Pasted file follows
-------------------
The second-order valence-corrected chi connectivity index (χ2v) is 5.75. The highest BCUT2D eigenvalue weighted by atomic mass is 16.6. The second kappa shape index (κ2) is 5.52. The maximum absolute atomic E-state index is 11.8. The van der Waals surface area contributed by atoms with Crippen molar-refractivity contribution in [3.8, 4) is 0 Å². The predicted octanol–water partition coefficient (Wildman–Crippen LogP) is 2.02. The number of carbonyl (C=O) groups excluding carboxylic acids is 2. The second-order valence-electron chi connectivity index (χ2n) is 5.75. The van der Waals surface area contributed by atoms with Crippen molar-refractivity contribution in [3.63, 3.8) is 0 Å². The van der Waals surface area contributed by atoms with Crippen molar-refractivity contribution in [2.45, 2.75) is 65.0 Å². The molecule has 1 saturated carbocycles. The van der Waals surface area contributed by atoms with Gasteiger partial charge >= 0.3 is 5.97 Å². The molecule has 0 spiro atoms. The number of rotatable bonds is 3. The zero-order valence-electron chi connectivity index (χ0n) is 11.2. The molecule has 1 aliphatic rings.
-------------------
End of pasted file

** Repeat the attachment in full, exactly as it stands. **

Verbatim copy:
The second-order valence-corrected chi connectivity index (χ2v) is 5.75. The highest BCUT2D eigenvalue weighted by atomic mass is 16.6. The second kappa shape index (κ2) is 5.52. The maximum absolute atomic E-state index is 11.8. The van der Waals surface area contributed by atoms with Crippen molar-refractivity contribution in [3.8, 4) is 0 Å². The predicted octanol–water partition coefficient (Wildman–Crippen LogP) is 2.02. The number of carbonyl (C=O) groups excluding carboxylic acids is 2. The second-order valence-electron chi connectivity index (χ2n) is 5.75. The van der Waals surface area contributed by atoms with Crippen molar-refractivity contribution in [3.63, 3.8) is 0 Å². The van der Waals surface area contributed by atoms with Crippen molar-refractivity contribution in [2.45, 2.75) is 65.0 Å². The molecule has 1 saturated carbocycles. The van der Waals surface area contributed by atoms with Gasteiger partial charge >= 0.3 is 5.97 Å². The molecule has 0 spiro atoms. The number of rotatable bonds is 3. The zero-order valence-electron chi connectivity index (χ0n) is 11.2. The molecule has 1 aliphatic rings.